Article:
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High-Intensity Interval Training vs. Steady State Cardio

High-Intensity Interval Training vs. Steady State Cardio

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High-Intensity Interval Training vs. Steady State Cardio

Cardio, or cardiovascular exercise, is a critical part of staying healthy and fit. Not only does it act as a lifeline for getting your body in shape by being the best way to burn the most calories at one time, but it also strengthens your vital organs like the heart and lungs. To top it all off, it is a fat blaster and a muscle strengthener. Cardio, we love to hate it, but what’s the most effective method?

There are no set rules when it comes to cardio, no secret formula. It is just whatever gets you moving and gets your heart rate up. When the fitness industry started booming, cardio was known as the best way to get in shape, and everyone was hitting the treadmill or the pavement, jogging, running, biking. Then along came high-intensity interval training or HIIT, and steady-state had to share the stage. Today we are going to talk about these two popular cardio practices, pros and cons, and which one you should do during your next workout.

Steady-state cardio is what you typically think of when you think of cardio. It’s a jog on the treadmill, a walk outside, a 10-mile bike ride. This is a longer, moderate-intensity workout that uses repetitive motions for an extended period of time to get your heart rate up. 

Some benefits to this traditional method include less stress on your body overall, increased endurance, the increase of slow-twitch muscle fibers, and more calories burned at one time. Some of the downsides to making steady-state your regular method of cardio include risk of injury from overuse as you’re repeating the same motions over a long period of time. People also often experience weight loss plateaus, as their body gets used to the exercise and the progress slows or even stops. Not to mention a steady-state requires longer periods of time and can be quite boring. That’s why many people have been turning to steady-state’s fun alternative.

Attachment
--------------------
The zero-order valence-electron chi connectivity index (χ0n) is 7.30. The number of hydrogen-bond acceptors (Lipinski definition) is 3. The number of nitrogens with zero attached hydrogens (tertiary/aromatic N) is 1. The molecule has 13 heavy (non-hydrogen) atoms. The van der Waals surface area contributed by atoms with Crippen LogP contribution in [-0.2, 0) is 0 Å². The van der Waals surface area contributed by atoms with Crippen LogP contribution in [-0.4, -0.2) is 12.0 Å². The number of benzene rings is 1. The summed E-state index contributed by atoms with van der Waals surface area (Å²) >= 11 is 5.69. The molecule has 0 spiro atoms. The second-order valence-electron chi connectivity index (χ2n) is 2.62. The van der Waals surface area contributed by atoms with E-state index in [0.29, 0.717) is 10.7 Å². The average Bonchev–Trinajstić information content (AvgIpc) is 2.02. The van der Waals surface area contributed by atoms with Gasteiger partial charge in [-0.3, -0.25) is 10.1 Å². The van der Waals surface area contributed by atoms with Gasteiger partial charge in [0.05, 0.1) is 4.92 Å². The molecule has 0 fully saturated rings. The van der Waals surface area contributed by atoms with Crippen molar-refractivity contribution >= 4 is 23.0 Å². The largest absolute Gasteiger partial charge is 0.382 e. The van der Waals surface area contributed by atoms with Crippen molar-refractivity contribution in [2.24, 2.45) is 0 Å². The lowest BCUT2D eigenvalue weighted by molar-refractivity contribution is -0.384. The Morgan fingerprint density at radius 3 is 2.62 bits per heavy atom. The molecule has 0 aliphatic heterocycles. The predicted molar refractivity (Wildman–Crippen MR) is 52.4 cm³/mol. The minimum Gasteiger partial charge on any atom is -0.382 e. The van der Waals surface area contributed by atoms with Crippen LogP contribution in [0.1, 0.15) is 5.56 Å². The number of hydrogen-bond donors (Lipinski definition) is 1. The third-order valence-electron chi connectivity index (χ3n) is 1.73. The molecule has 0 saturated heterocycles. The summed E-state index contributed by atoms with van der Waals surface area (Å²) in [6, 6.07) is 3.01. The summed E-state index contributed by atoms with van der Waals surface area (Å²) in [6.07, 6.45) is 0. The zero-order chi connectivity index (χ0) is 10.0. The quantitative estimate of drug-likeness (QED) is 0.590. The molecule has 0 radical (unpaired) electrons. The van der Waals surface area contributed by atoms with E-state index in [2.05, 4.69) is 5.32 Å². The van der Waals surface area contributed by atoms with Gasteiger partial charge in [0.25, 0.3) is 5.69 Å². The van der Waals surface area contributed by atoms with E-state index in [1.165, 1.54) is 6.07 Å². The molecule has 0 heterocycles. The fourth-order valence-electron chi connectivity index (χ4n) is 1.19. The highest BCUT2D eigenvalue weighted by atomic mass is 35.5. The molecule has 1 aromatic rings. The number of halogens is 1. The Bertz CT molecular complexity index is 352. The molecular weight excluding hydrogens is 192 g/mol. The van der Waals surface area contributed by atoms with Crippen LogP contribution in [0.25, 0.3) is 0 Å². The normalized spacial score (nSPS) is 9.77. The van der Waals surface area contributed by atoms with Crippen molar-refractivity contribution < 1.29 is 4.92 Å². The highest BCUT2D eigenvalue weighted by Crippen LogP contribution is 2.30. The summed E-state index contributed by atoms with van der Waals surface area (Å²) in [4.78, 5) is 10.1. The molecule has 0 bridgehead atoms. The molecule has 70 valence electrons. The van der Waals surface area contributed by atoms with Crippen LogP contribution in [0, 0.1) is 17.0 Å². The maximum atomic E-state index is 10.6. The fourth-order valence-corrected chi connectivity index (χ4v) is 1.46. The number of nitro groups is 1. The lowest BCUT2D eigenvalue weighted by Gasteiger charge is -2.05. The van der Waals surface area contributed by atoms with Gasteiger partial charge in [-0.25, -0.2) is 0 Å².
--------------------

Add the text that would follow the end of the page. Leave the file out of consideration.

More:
High-intensity Interval training is exactly what it sounds like. It is a more intense workout that takes place in intervals with short rests in between. It is often shorter than other forms of cardio, but hits 80-95% of your max heart rate zone, giving you an effective cardio workout while strengthening. The workout keeps your heart rate up through the whole session, while also incorporating strength training. HIIT can be anything from, jump squats, burpees or sprints on the treadmill. It’s the best of both worlds in the worst way. 

Some benefits of HIIT workouts are higher levels of growth hormone, no decrease in metabolism (like with steady-state), and a fat-blasting workout, improved overall performance, and fitness over time, improved insulin sensitivity, and strength targeting. HIIT beats the dreaded plateau by keeping your body on its toes and forcing it to adapt, training in different ways each time. On top of all that, they are often much more entertaining workouts then traditional steady-state. Some cons include a higher risk of injury and slower recovery time. This system isn’t ideal for beginners as it tends to be very challenging. It also can lead to burnout, as it is a very intense form of exercise, so don’t overdo the HIIT. 

So which one is better? 

Although it’s not one size fits all, we recommend a mix of the two. Different individuals prefer, enjoy, and can handle different things. Overall, though, the optimal workout is HIIT. It gets you the most bang for your buck. Not only are you getting in your cardio, but you are also strengthening your whole body. Steady-state is great in terms of improving general fitness and is good if you’re just looking to stay in shape. For those trying to decrease fat and build lean muscle mass, however, HIIT is the way to go. You burn more calories per unit of time, and you burn more calories post-exercise due to body restoration. 

For an entertaining, killer workout that will better not only for your health but your body composition, HIIT is the better cardio workout. 

 

https://www.acefitness.org/education-and-resources/professional/expert-articles/5563/steady-state-vs-interval-training-which-one-is-best-for-your-clients

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